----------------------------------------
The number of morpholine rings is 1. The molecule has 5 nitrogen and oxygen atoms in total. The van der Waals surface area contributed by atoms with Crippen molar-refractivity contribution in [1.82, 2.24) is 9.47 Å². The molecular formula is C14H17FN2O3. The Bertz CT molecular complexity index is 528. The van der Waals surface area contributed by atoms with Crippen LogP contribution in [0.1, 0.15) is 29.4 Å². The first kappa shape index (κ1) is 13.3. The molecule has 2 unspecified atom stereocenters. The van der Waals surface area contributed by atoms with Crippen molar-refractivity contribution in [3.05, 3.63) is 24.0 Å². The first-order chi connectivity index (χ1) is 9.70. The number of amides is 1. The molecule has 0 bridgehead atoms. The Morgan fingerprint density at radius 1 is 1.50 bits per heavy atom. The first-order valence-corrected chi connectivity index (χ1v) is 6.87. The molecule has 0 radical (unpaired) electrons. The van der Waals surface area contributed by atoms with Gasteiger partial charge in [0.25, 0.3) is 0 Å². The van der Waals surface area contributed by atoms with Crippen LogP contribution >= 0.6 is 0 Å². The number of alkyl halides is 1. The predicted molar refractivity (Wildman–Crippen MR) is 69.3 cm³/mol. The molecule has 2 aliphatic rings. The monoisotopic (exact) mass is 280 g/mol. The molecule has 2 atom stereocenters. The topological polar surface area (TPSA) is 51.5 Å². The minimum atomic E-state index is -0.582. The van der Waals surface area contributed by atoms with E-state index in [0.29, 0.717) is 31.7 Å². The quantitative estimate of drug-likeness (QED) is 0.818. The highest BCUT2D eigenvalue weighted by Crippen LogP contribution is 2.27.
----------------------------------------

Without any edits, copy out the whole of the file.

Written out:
The number of morpholine rings is 1. The molecule has 5 nitrogen and oxygen atoms in total. The van der Waals surface area contributed by atoms with Crippen molar-refractivity contribution in [1.82, 2.24) is 9.47 Å². The molecular formula is C14H17FN2O3. The Bertz CT molecular complexity index is 528. The van der Waals surface area contributed by atoms with Crippen LogP contribution in [0.1, 0.15) is 29.4 Å². The first kappa shape index (κ1) is 13.3. The molecule has 2 unspecified atom stereocenters. The van der Waals surface area contributed by atoms with Crippen molar-refractivity contribution in [3.05, 3.63) is 24.0 Å². The first-order chi connectivity index (χ1) is 9.70. The number of amides is 1. The molecule has 0 bridgehead atoms. The Morgan fingerprint density at radius 1 is 1.50 bits per heavy atom. The first-order valence-corrected chi connectivity index (χ1v) is 6.87. The molecule has 0 radical (unpaired) electrons. The van der Waals surface area contributed by atoms with Gasteiger partial charge in [0.25, 0.3) is 0 Å². The van der Waals surface area contributed by atoms with Crippen LogP contribution >= 0.6 is 0 Å². The number of alkyl halides is 1. The predicted molar refractivity (Wildman–Crippen MR) is 69.3 cm³/mol. The molecule has 2 aliphatic rings. The monoisotopic (exact) mass is 280 g/mol. The molecule has 2 atom stereocenters. The topological polar surface area (TPSA) is 51.5 Å². The minimum atomic E-state index is -0.582. The van der Waals surface area contributed by atoms with E-state index in [0.29, 0.717) is 31.7 Å². The quantitative estimate of drug-likeness (QED) is 0.818. The highest BCUT2D eigenvalue weighted by Crippen LogP contribution is 2.27.